Some people are horrified by mice, while others regard them as cute creatures. In either case, there is no denying that mice are destructive. They can chew through almost anything, especially cardboard boxes that are often used for storage. Once they have gained access, mice will shred your expensive bedding to make a soft, warm bed of their own. Preventing access and using mouse-proof storage materials will help secure your bedding.
Search the storage area for mouse droppings, the most obvious sign of a mouse infestation, which can ruin your bedding. Sweep droppings into a dustpan and dispose of them in a trash bag. Wear gloves to guard against touching them, as they could carry disease, explains the City of Pittsburgh. Do not use a vacuum to remove mouse droppings because the exhaust could send particles back into the air and affect your lungs. Clean the area with disinfecting cleaner and paper towels. Dispose of the towels with the same trash.
Look for openings where mice could gain access, using a flashlight if necessary. Any opening larger than one-quarter inch, or the size of a pencil eraser, is large enough for a mouse. Check higher areas, as mice can climb inside walls to find openings in ceilings and around windows. Fill each opening with spray insulating foam, which expands and dries hard. Trim excess foam with a utility knife once dry.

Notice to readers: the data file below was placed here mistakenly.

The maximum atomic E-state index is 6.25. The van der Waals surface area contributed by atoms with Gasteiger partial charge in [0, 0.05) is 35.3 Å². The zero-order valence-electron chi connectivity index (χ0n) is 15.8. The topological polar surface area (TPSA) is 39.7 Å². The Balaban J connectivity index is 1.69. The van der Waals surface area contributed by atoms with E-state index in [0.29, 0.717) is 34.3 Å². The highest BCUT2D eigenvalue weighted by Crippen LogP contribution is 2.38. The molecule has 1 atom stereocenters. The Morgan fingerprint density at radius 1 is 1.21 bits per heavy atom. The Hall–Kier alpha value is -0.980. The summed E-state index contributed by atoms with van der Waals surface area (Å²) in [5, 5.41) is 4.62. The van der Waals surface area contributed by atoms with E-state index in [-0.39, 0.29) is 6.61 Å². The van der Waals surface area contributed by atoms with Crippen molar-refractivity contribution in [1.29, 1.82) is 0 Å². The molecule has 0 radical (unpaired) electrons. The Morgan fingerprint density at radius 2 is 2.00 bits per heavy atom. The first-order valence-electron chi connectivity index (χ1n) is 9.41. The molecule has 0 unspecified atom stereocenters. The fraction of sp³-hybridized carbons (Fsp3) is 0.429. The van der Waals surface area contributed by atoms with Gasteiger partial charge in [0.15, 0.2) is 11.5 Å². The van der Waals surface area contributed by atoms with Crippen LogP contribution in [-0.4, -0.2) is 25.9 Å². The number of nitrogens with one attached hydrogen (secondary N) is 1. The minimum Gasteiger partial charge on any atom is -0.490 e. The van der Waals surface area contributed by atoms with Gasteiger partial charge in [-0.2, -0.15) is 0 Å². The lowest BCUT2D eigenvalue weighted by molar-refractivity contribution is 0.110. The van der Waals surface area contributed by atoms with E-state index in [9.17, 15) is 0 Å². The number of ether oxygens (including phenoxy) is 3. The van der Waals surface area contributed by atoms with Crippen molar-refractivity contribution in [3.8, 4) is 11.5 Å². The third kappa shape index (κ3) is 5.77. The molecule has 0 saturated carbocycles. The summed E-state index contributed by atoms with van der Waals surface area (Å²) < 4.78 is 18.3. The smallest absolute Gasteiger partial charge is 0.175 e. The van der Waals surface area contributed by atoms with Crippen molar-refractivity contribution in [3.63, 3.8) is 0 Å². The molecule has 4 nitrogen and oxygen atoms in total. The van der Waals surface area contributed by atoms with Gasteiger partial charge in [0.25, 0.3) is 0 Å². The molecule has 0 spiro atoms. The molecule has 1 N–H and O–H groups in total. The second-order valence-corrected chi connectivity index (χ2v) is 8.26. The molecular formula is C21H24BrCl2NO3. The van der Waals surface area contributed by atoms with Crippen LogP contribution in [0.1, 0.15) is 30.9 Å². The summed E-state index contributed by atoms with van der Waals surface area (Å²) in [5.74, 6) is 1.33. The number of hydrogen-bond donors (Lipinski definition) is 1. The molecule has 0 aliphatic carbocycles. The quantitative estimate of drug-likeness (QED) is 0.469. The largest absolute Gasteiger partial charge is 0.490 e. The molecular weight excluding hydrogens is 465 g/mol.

Choose humane mousetraps, available in many retail stores, that catch mice and allow you to release them back into nature where they belong. Poison, snap traps and glue traps cause the animal to suffer unnecessarily and leave dead mice in your storage area. This can cause strong, offensive odours on your bedding as well as increasing the possibility of spreading disease, reports the Utah State University Cooperative Extension. Arrange mousetraps filled with appropriate bait such as peanut butter along the walls.
Place laundered bedding materials such as blankets, sheets and pillows inside deep, heavy-duty plastic storage containers with secure lids. Laundering removes the possibility of foreign materials attracting mice. Place container lids on top and snap them down. Secure the lids to the storage containers with packing tape or duct tape, wrapping the entire seam around the lid. Use as much tape as necessary to form a tight seal. Stack the containers in the storage area. Scatter mothballs in the room as deterrents, as suggested by the Fund of Animals Wildlife Rehabilitation Center.
A clean environment is the least mouse-friendly. Block openings in a seriously infested storage area with sheets of metal.
To prevent spreading disease, never handle dead mice with your bare hands.